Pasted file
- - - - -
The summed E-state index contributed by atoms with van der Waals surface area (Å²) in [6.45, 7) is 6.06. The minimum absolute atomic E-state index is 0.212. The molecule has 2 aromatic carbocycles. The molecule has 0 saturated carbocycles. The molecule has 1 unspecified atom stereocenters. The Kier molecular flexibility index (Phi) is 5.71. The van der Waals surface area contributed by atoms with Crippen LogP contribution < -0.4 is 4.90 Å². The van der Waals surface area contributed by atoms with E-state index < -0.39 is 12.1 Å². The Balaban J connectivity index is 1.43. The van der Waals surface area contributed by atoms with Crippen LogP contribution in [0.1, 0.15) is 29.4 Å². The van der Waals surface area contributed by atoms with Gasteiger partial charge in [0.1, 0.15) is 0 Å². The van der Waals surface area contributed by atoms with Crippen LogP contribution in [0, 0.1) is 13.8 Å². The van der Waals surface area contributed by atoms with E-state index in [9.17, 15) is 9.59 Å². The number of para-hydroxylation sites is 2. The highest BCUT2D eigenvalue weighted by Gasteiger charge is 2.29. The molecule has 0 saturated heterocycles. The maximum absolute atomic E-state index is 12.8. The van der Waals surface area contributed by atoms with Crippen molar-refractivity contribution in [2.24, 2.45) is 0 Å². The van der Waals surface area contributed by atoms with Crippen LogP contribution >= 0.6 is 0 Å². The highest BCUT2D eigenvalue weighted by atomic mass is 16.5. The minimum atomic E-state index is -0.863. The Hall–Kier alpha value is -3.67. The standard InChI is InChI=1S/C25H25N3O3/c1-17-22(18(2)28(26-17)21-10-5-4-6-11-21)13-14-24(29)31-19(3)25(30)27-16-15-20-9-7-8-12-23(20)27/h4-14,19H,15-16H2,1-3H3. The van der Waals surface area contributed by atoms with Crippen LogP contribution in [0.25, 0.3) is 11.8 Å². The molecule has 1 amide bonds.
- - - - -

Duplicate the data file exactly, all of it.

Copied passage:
The summed E-state index contributed by atoms with van der Waals surface area (Å²) in [6.45, 7) is 6.06. The minimum absolute atomic E-state index is 0.212. The molecule has 2 aromatic carbocycles. The molecule has 0 saturated carbocycles. The molecule has 1 unspecified atom stereocenters. The Kier molecular flexibility index (Phi) is 5.71. The van der Waals surface area contributed by atoms with Crippen LogP contribution < -0.4 is 4.90 Å². The van der Waals surface area contributed by atoms with E-state index < -0.39 is 12.1 Å². The Balaban J connectivity index is 1.43. The van der Waals surface area contributed by atoms with Crippen LogP contribution in [0.1, 0.15) is 29.4 Å². The van der Waals surface area contributed by atoms with Gasteiger partial charge in [0.1, 0.15) is 0 Å². The van der Waals surface area contributed by atoms with Crippen LogP contribution in [0, 0.1) is 13.8 Å². The van der Waals surface area contributed by atoms with E-state index in [9.17, 15) is 9.59 Å². The number of para-hydroxylation sites is 2. The highest BCUT2D eigenvalue weighted by Gasteiger charge is 2.29. The molecule has 0 saturated heterocycles. The maximum absolute atomic E-state index is 12.8. The van der Waals surface area contributed by atoms with Crippen molar-refractivity contribution in [2.24, 2.45) is 0 Å². The van der Waals surface area contributed by atoms with Crippen LogP contribution >= 0.6 is 0 Å². The highest BCUT2D eigenvalue weighted by atomic mass is 16.5. The minimum atomic E-state index is -0.863. The Hall–Kier alpha value is -3.67. The standard InChI is InChI=1S/C25H25N3O3/c1-17-22(18(2)28(26-17)21-10-5-4-6-11-21)13-14-24(29)31-19(3)25(30)27-16-15-20-9-7-8-12-23(20)27/h4-14,19H,15-16H2,1-3H3. The van der Waals surface area contributed by atoms with Crippen LogP contribution in [0.25, 0.3) is 11.8 Å². The molecule has 1 amide bonds.